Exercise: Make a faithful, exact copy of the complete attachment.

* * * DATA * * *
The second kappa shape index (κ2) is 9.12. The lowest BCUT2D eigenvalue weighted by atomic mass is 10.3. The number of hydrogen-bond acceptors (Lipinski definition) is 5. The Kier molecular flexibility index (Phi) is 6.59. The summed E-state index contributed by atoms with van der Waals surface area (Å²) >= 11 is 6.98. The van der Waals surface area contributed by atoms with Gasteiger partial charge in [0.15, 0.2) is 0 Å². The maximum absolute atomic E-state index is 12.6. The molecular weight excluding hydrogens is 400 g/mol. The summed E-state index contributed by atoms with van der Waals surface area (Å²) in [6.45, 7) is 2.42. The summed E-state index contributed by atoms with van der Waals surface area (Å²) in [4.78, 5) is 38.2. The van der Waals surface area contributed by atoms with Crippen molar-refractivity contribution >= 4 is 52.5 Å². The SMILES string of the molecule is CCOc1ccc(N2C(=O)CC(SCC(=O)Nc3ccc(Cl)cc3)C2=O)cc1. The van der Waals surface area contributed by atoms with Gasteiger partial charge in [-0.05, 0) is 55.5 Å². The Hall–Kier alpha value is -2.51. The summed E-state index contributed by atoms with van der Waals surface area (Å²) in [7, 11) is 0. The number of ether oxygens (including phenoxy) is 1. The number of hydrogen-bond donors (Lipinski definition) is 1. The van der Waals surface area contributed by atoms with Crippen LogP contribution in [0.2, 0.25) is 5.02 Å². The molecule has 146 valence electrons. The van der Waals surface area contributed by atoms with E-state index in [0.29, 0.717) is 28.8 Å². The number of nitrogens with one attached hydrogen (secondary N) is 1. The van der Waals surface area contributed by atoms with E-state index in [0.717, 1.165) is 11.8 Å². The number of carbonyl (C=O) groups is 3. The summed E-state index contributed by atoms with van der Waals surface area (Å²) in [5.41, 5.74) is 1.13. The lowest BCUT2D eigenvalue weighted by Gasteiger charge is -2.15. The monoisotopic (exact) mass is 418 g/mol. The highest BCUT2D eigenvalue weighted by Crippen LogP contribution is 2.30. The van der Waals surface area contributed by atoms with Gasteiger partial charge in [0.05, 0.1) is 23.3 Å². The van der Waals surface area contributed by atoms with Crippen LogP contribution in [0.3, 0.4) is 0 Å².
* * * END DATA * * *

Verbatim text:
The second kappa shape index (κ2) is 9.12. The lowest BCUT2D eigenvalue weighted by atomic mass is 10.3. The number of hydrogen-bond acceptors (Lipinski definition) is 5. The Kier molecular flexibility index (Phi) is 6.59. The summed E-state index contributed by atoms with van der Waals surface area (Å²) >= 11 is 6.98. The van der Waals surface area contributed by atoms with Gasteiger partial charge in [0.15, 0.2) is 0 Å². The maximum absolute atomic E-state index is 12.6. The molecular weight excluding hydrogens is 400 g/mol. The summed E-state index contributed by atoms with van der Waals surface area (Å²) in [6.45, 7) is 2.42. The summed E-state index contributed by atoms with van der Waals surface area (Å²) in [4.78, 5) is 38.2. The van der Waals surface area contributed by atoms with Crippen molar-refractivity contribution >= 4 is 52.5 Å². The SMILES string of the molecule is CCOc1ccc(N2C(=O)CC(SCC(=O)Nc3ccc(Cl)cc3)C2=O)cc1. The van der Waals surface area contributed by atoms with Gasteiger partial charge in [-0.05, 0) is 55.5 Å². The Hall–Kier alpha value is -2.51. The summed E-state index contributed by atoms with van der Waals surface area (Å²) in [7, 11) is 0. The number of ether oxygens (including phenoxy) is 1. The number of hydrogen-bond donors (Lipinski definition) is 1. The van der Waals surface area contributed by atoms with Crippen LogP contribution in [0.2, 0.25) is 5.02 Å². The molecule has 146 valence electrons. The van der Waals surface area contributed by atoms with E-state index in [0.29, 0.717) is 28.8 Å². The number of nitrogens with one attached hydrogen (secondary N) is 1. The van der Waals surface area contributed by atoms with E-state index in [0.717, 1.165) is 11.8 Å². The number of carbonyl (C=O) groups is 3. The summed E-state index contributed by atoms with van der Waals surface area (Å²) in [5.41, 5.74) is 1.13. The lowest BCUT2D eigenvalue weighted by Gasteiger charge is -2.15. The monoisotopic (exact) mass is 418 g/mol. The highest BCUT2D eigenvalue weighted by Crippen LogP contribution is 2.30. The van der Waals surface area contributed by atoms with Gasteiger partial charge in [0.05, 0.1) is 23.3 Å². The van der Waals surface area contributed by atoms with Crippen LogP contribution in [0.3, 0.4) is 0 Å².